After you make global corrections, sometimes you will want to make corrections on part of your image. Generally, the brightest part of the image commands the most attention. Sometimes that is not where you want your viewer to look first so shifting the exposure of parts of your image can create the image you want.
Here is a terrific photo shot by Bryan Rodriguez. The expression of the card player is perfect and you can feel him making a decision about what to play.
Looking at the histogram, we can see that there is no true black. In this case, the scene is dark and to best use the full tonal range, there should be a true black. I moved the blacks slider to the left until the data hit the left side of the histogram. I also used the shadows slider to add detail to the dark areas and brightened the whites.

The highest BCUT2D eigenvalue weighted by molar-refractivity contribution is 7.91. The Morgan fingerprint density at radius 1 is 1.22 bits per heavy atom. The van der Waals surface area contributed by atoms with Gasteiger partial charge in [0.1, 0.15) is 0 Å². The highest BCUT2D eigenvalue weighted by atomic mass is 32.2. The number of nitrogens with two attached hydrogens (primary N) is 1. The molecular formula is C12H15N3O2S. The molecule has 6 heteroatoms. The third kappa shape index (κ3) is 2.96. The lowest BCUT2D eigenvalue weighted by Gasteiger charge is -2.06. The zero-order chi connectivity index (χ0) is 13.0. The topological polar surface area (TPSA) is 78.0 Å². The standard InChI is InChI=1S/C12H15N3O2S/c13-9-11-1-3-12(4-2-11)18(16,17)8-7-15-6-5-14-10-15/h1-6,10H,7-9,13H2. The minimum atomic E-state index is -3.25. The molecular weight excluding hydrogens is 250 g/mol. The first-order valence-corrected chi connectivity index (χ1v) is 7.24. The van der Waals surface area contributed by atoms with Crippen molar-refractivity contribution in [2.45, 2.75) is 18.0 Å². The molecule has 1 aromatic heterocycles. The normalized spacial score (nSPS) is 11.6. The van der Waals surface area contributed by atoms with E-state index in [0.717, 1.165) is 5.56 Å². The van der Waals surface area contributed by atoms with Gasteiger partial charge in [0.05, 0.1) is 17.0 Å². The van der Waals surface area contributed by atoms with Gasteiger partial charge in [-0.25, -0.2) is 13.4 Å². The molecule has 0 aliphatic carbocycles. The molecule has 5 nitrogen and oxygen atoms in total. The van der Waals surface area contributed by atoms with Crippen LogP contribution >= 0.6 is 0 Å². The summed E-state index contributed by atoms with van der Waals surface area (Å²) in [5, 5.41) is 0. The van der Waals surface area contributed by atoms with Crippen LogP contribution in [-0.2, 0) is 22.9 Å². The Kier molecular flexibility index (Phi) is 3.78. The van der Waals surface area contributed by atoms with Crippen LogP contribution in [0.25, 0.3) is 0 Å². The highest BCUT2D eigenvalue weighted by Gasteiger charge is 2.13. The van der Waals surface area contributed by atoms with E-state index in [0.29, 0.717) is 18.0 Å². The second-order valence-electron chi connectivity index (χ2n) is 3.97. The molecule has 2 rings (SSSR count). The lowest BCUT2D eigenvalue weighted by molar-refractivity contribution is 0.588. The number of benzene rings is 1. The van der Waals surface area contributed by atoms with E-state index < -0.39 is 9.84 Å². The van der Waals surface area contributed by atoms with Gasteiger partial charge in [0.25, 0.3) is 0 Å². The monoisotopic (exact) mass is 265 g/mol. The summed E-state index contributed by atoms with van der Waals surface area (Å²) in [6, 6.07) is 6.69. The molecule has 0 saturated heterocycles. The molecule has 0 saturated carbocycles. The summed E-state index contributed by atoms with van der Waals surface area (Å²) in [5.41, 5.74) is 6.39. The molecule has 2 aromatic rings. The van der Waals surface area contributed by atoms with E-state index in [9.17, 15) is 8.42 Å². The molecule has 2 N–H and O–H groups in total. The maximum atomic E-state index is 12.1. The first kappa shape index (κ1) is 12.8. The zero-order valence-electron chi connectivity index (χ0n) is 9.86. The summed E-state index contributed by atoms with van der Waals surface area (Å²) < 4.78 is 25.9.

Using the adjustment brush, I darkened the cards. Creating a second adjustment, I lightened the face of the card player a little more. The goal was to bring more attention to the person’s face and less to the overly bright cards.
Find one of your photos that you think will benefit from a local correction. Save a before version. Start with the global corrections. Then use the adjustment brush to change the values in specific areas of your photo.
If you are using Lightroom Mobile, use selective edits. Once you tap selective edits, notice the + sign in the top left of the screen. from here access the three local adjustment tools. Use the brush for this exercise. Note that the top control is for the size of the brush, the next one for its feathering, and the third for flow.
Selective Edits is a premium feature. You should have access to it if you have an account or if you have signed up for free access to Adobe software. Check your email for instructions on this.
Create a post with the before and after versions of your photo with the category Week 12 – Local Corrections.